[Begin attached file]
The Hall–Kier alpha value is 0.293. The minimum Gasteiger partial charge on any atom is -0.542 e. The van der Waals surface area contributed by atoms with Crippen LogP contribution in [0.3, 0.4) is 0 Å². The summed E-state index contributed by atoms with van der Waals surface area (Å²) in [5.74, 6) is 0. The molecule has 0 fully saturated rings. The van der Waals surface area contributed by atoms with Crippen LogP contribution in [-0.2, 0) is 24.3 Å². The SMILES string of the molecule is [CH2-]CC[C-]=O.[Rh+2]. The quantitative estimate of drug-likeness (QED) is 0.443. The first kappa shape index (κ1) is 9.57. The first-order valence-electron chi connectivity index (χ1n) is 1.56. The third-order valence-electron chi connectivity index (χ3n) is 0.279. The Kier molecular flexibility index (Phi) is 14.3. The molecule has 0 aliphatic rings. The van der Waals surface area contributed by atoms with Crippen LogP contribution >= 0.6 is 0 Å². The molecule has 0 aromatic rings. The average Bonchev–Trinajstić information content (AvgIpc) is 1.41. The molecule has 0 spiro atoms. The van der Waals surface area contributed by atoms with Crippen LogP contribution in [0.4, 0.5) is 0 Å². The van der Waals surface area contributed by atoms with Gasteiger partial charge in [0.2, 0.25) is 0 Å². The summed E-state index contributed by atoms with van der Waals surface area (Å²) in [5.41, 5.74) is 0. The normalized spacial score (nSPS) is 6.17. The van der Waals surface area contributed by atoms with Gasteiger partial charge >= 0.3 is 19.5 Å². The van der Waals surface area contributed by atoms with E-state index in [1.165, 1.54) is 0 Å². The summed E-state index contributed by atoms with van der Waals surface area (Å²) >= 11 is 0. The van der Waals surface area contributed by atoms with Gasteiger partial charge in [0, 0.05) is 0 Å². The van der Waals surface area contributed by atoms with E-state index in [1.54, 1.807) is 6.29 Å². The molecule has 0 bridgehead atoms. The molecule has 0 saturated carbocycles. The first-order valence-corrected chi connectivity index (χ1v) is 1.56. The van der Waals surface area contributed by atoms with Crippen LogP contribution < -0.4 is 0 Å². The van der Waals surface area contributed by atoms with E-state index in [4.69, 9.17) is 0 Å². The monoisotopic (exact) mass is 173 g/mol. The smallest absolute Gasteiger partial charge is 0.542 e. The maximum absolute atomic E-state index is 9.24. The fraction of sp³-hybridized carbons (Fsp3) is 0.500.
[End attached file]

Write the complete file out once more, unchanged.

The Hall–Kier alpha value is 0.293. The minimum Gasteiger partial charge on any atom is -0.542 e. The van der Waals surface area contributed by atoms with Crippen LogP contribution in [0.3, 0.4) is 0 Å². The summed E-state index contributed by atoms with van der Waals surface area (Å²) in [5.74, 6) is 0. The molecule has 0 fully saturated rings. The van der Waals surface area contributed by atoms with Crippen LogP contribution in [-0.2, 0) is 24.3 Å². The SMILES string of the molecule is [CH2-]CC[C-]=O.[Rh+2]. The quantitative estimate of drug-likeness (QED) is 0.443. The first kappa shape index (κ1) is 9.57. The first-order valence-electron chi connectivity index (χ1n) is 1.56. The third-order valence-electron chi connectivity index (χ3n) is 0.279. The Kier molecular flexibility index (Phi) is 14.3. The molecule has 0 aliphatic rings. The van der Waals surface area contributed by atoms with Crippen LogP contribution >= 0.6 is 0 Å². The molecule has 0 aromatic rings. The average Bonchev–Trinajstić information content (AvgIpc) is 1.41. The molecule has 0 spiro atoms. The van der Waals surface area contributed by atoms with Crippen LogP contribution in [0.4, 0.5) is 0 Å². The van der Waals surface area contributed by atoms with Gasteiger partial charge in [0.2, 0.25) is 0 Å². The summed E-state index contributed by atoms with van der Waals surface area (Å²) in [5.41, 5.74) is 0. The normalized spacial score (nSPS) is 6.17. The van der Waals surface area contributed by atoms with Gasteiger partial charge >= 0.3 is 19.5 Å². The van der Waals surface area contributed by atoms with E-state index in [1.165, 1.54) is 0 Å². The summed E-state index contributed by atoms with van der Waals surface area (Å²) >= 11 is 0. The van der Waals surface area contributed by atoms with Gasteiger partial charge in [0, 0.05) is 0 Å². The van der Waals surface area contributed by atoms with E-state index in [1.54, 1.807) is 6.29 Å². The molecule has 0 bridgehead atoms. The molecule has 0 saturated carbocycles. The first-order valence-corrected chi connectivity index (χ1v) is 1.56. The van der Waals surface area contributed by atoms with Crippen LogP contribution < -0.4 is 0 Å². The van der Waals surface area contributed by atoms with E-state index in [4.69, 9.17) is 0 Å². The monoisotopic (exact) mass is 173 g/mol. The smallest absolute Gasteiger partial charge is 0.542 e. The maximum absolute atomic E-state index is 9.24. The fraction of sp³-hybridized carbons (Fsp3) is 0.500.